I received a copy of this book free of charge from NetGalley in exchange for my honest opinion.

I love medical mysteries, so when I saw this book listed on NetGalley I knew I had to read it. I wasn't aware at that time that this was the fourth book in a series (Prescription for Trouble) but luckily it can be read as a stand alone as well.

From Goodreads: "What happens when the race to stop a lethal bacteria becomes a race to stop a killer?"

That sentence alone was enough to interest me in this book! Intriguing, no? I am very happy to say that Dr. Richard Mabry did not disappoint! This is a very fast paced medical mystery, with characters who you can relate to and care about. The author keeps you guessing until the end, trying to figure out who is involved and who isn't in this globe spanning conspiracy.

The subject matter was very interesting as you hear all the time about drug companies putting so much money into developing new drugs in the cut throat industry of pharmaceutical research. One of the reasons I really enjoyed reading this thriller is because you can actually imagine this scenario occurring in real life, and that is definitely scary!!

The book moved along at a quick pace and there was good character growth, especially in the female MC, Dr. Sara Miles, who learns to trust again after a bitter divorce and the loss of a child, and Dr. John Ramsey, who finally starts to move on after the death of his wife. There were a few side plots that I think the book could have done without as they didn't really add anything to the story, but nothing that detracted from my ability to enjoy the book. I liked the Christian tone of the book as well.

All in all, I thought this was a very interesting book, and I look forward to going back and reading the first three books in the series :D ( )
  jwitt33 | Jan 26, 2012 |
2.5 Stars/Fiction; Suspense

The fourth book in the Prescription for Trouble series, this book left me with more questions than answers.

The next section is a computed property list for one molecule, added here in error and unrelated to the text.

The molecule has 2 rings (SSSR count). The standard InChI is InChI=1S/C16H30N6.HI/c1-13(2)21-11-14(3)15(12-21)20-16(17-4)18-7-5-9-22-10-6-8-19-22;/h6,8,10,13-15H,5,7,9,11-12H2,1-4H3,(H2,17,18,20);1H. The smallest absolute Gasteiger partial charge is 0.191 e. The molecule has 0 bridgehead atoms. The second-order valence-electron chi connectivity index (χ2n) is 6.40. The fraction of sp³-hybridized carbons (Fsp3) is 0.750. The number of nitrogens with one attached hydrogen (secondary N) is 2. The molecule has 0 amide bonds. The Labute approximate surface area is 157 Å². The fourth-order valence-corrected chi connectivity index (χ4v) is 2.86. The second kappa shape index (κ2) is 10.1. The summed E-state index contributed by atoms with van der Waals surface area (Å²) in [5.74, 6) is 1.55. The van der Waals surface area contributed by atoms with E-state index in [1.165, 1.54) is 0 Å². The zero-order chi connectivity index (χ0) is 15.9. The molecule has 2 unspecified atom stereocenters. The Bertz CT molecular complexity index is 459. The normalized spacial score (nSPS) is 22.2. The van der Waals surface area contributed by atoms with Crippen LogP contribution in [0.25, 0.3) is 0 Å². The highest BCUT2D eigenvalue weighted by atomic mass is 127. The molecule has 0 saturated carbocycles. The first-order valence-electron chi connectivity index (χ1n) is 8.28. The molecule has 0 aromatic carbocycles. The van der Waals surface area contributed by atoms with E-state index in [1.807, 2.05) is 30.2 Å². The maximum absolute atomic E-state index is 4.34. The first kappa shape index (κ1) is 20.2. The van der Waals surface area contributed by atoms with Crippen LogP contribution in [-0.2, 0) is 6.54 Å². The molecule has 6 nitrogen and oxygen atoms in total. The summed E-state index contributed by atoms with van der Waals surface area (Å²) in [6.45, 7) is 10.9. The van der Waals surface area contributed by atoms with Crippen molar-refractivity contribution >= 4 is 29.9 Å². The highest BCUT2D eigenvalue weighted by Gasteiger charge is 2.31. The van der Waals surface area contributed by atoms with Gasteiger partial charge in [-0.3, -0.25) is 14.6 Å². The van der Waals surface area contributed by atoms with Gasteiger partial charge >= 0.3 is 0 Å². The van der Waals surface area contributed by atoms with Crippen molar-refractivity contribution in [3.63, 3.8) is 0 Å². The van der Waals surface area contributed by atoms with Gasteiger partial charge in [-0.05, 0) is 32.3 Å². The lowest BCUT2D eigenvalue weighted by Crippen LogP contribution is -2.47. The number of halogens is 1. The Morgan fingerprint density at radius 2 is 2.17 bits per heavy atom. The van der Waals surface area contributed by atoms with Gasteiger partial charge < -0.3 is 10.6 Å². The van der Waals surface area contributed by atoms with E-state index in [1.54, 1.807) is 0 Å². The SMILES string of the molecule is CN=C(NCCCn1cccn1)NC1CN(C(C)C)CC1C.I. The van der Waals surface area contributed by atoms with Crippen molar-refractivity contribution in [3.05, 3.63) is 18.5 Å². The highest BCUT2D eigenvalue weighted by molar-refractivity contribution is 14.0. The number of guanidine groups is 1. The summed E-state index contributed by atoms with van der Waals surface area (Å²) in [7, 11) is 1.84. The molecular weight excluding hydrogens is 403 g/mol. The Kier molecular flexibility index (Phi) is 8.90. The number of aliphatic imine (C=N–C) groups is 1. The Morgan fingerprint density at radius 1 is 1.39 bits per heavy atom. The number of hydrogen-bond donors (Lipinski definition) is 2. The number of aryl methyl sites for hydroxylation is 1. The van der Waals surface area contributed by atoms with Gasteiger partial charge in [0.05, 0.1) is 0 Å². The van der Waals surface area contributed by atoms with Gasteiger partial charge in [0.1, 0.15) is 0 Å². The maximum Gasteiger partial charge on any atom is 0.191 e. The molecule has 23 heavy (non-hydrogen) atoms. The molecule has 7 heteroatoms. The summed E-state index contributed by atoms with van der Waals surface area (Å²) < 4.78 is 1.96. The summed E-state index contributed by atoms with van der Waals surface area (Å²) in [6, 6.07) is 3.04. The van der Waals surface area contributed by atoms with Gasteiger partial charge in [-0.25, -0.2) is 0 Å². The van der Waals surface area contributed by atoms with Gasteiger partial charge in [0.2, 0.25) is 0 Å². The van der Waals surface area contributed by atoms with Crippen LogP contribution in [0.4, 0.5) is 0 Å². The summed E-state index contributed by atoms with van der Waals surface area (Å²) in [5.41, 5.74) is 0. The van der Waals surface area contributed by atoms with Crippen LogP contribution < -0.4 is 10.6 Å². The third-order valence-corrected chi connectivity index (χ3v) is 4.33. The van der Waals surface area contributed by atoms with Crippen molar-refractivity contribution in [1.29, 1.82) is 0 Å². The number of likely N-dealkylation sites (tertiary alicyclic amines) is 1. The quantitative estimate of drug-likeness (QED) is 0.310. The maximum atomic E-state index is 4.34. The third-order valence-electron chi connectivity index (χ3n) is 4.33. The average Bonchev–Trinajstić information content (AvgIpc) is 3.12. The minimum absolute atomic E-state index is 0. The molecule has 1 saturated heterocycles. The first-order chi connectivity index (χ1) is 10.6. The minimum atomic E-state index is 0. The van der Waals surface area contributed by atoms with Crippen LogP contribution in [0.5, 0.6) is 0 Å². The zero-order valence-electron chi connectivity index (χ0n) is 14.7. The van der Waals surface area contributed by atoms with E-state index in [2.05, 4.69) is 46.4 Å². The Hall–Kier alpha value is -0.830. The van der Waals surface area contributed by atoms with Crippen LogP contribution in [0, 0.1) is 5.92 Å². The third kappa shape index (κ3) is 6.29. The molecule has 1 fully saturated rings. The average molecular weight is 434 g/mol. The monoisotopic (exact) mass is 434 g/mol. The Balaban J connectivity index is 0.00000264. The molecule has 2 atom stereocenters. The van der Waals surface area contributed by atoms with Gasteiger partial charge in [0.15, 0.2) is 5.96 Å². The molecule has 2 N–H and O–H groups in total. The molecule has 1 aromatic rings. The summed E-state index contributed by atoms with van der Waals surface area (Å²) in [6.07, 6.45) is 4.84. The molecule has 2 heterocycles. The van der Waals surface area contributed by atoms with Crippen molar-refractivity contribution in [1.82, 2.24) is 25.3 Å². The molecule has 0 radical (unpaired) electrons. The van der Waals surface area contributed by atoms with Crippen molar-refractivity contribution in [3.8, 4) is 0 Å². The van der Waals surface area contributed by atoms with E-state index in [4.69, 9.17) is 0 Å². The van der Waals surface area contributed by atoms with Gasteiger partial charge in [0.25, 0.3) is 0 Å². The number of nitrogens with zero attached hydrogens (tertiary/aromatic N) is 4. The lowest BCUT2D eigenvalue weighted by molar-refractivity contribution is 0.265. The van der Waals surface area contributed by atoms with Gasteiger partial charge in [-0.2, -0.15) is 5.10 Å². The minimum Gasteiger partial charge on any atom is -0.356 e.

The main story idea was good. One doctor who has developed an antiobiotic against a deadly virus and two additional doctors trying to identify what is causing the long term side effects in their patients once they have been given the experimental drug during study trials. That part of the book made for an interesting read and would warrant three out of five stars from me. I liked the suspense of not knowing who was 'behind the scenes' putting everything in motion and also trying to figure out how the doctors were going to connect all the dots.

Notice the lack of names there? It's because sadly, there were so many characters that none of them made enough impact for me to remember.

All the 'side stories' that were introduced throughout the book were enough to make me want to throw it across the room. There were numerous parts of the story that were disjointed and made no sense with the overall plot. Crying babies, talking dead people. Really? I can honestly say that I never did understand what Dr. Ramsey's role was in the story. His character seemed like an afterthought that Mabry used to try and tie some of the fragmented information together. The overall character development was flat and none of them overly likeable. I never felt a connection with them or between them, though the author tried hard to make it work.

The only details that were in abundance were the medical terms used in relation to the patients. Were I someone who knew that medical terminology, I might have enjoyed the story better, but as it were they seemed highly overused. I found myself skimming over those sections when I get tired of looking them up.

The middle of the book was slow and at some point, maybe two-thirds of the way in, I lost interest. Needless to say, I forged my way through anyway hoping for some grand finale. Without spoiling it, I will just say that it was a mediocre conclusion at best and ended with little explanation for some of the incidences that happened early in the story. Perhaps it might be a story better understood the second time through, but I did not care enough for it to want to read it again.

***
As a side note, it ticks me off when authors write scenes in their books that involve what they call 'automatic' guns. Unless a person (or character, for that matter) is of a military background, a spy or an international drug smuggler, to whom access to an automatic weapon is probable; the average person (in this case, Dr. Ingersoll) would not/could not possess the said 'automatic pistol' NOR would he be capable of shooting a single round with it, had it actually been an automatic. Correctly identified, the gun used is semi-automatic.

Regardless of their personal beliefs, if authors are going to incoporate the use of handguns into their stories they should at least do their homework. ( )
  showmegirl | Oct 28, 2011 |
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"Dr. Sara Miles' teenage patient is on the brink of death from an overwhelming, highly resistant infection with Staph Luciferus, known to doctors as ''the killer.'' Only an experimental antibiotic, developed and administered by Sara's ex-husband can save the girl's life. But potentially lethal effects from the drug send Sara and her colleague, Dr. Rip Pearson, on a hunt for hidden critical data that will let them reverse the effects before it's too late. What is the missing puzzle piece? And who is hiding it?"--P. [2] of cover.… (more)